JERUSALEM -- Israeli undercover troops killed two Palestinians, including a militia leader, after a car chase Thursday through the West Bank town of Tulkarem, and army bulldozers flattened more than 100 stalls in a Palestinian market in the city of Hebron.
The highly visible military operations in the West Bank followed Prime Minister Ariel Sharon's sweeping victory in Tuesday elections, interpreted as voter endorsement of his policy of cracking down on the Palestinians after more than two years of violence.
Final election tabulations, including soldiers' votes, gave one more seat each to two hard-line parties -- Sharon's Likud and the National Religious Party -- at the expense of the centrist Am Echad and Arab-Jewish Hadash factions, the election commission announced Thursday.
The totals give conservative parties a clear majority of 69 in the 120-seat parliament.
Coalition of parties
Though the Likud is by far the largest party in the new parliament, Sharon still has to put together a coalition to win a majority in the house.
The prime minister has said he prefers a broad-based team including the liberal Labor Party, soundly defeated in the election, but he also has an option of setting up a hard-line team without Labor.
In military operations Thursday, undercover Israeli soldiers, disguised as Palestinians, chased a car with four members of the Al Aqsa Martyrs Brigade militia across the West Bank town of Tulkarem. The car stopped in the center of town, Palestinians said, and the four ran toward a candy store.
The soldiers followed them and opened fire, killing Fayez Jaber, 32, the local leader of the militia, which is linked to Yasser Arafat's Fatah movement. A Palestinian working in the store was also killed. The Israeli military confirmed that only one of the two men was armed, adding that 10 others were arrested.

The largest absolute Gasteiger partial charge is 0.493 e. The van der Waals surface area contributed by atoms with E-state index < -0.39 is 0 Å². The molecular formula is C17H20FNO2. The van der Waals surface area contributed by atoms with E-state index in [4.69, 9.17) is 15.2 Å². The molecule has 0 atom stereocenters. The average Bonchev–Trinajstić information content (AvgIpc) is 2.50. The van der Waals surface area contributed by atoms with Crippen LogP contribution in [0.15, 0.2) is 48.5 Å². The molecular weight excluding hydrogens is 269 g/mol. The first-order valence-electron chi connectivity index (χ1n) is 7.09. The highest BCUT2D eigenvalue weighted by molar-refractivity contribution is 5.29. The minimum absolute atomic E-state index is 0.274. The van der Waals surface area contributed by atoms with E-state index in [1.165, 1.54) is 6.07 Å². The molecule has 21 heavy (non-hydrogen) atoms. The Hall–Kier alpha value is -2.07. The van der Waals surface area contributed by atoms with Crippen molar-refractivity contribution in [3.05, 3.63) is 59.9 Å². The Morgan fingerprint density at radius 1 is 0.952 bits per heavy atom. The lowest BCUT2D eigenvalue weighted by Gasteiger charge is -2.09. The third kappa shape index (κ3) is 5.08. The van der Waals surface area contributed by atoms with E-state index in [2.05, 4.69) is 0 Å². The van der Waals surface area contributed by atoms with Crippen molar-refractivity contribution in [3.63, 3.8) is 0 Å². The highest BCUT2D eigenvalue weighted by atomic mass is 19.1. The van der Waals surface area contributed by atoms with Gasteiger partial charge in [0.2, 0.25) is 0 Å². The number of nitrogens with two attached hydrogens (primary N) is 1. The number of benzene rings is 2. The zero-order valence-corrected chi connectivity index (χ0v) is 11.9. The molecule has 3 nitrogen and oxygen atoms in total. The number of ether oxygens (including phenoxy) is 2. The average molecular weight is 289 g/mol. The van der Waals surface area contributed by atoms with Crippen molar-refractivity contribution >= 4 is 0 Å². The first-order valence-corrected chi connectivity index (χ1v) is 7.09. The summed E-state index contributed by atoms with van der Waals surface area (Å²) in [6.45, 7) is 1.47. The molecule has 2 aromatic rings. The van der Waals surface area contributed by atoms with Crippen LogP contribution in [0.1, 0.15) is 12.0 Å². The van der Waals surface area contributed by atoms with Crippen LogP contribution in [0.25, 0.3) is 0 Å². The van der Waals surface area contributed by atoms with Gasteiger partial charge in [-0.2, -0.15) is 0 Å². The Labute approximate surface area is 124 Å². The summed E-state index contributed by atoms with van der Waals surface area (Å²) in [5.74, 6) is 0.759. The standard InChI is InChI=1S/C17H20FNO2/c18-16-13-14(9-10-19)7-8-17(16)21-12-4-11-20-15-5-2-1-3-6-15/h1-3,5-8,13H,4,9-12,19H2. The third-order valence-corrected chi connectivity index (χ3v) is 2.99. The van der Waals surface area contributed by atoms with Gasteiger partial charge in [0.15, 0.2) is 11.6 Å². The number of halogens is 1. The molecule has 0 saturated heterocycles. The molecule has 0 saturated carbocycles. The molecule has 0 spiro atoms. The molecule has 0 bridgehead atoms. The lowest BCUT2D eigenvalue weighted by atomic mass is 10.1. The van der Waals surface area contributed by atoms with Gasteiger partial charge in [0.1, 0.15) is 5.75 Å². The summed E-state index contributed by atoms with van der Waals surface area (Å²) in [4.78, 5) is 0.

The Al Aqsa militia has claimed responsibility for dozens of attacks against Israelis, including the most recent suicide attack, in which 23 bystanders were killed by two bombers in Tel Aviv on Jan. 5.
In Hebron, soldiers bulldozed about 100 stalls in the vegetable market, the largest operation in the divided city for months.
The makeshift market was set up in an empty field several years ago after Israel closed the market in the Old City because it is next to an enclave of Jewish settlers.
Israeli tanks and bulldozers moved in and leveled stall after stall, as soldiers fired machine guns to keep Palestinians away.
As an Israeli tank rolled in front of a three-story building, Palestinian youths threw heavy objects at it, including several toilets that smashed into pieces as they crashed off the tank's turret.
No casualties were reported. In a statement, the military said the operation was "in response to the increase of terror attacks originating from the city in which 22 Israeli citizens and soldiers were murdered. In addition, intelligence warnings of planned Islamic terror attacks coming from Hebron have are continuing to be reported."
Soldiers also closed a radio studio and two local TV stations, arresting a worker at one of the stations, broadcasters said. Khaled Masade, director of Nauras TV, said his station broadcasts music shows and films. "We don't know why they are closing us," he said.
In its statement, the army made no reference to shutting down the stations.
Hebron is a focus of constant tension because about 450 Jewish settlers, many among the most militant in the West Bank, live in three enclaves in the center of the city, surrounded by about 130,000 Palestinians. Israeli forces control the section where the settlers live.
After a Dec. 12 ambush in which 12 Israeli soldiers and guards were killed on a path from Hebron to a nearby Jewish settlement, Israeli soldiers moved into the Palestinian sections of the city and took control.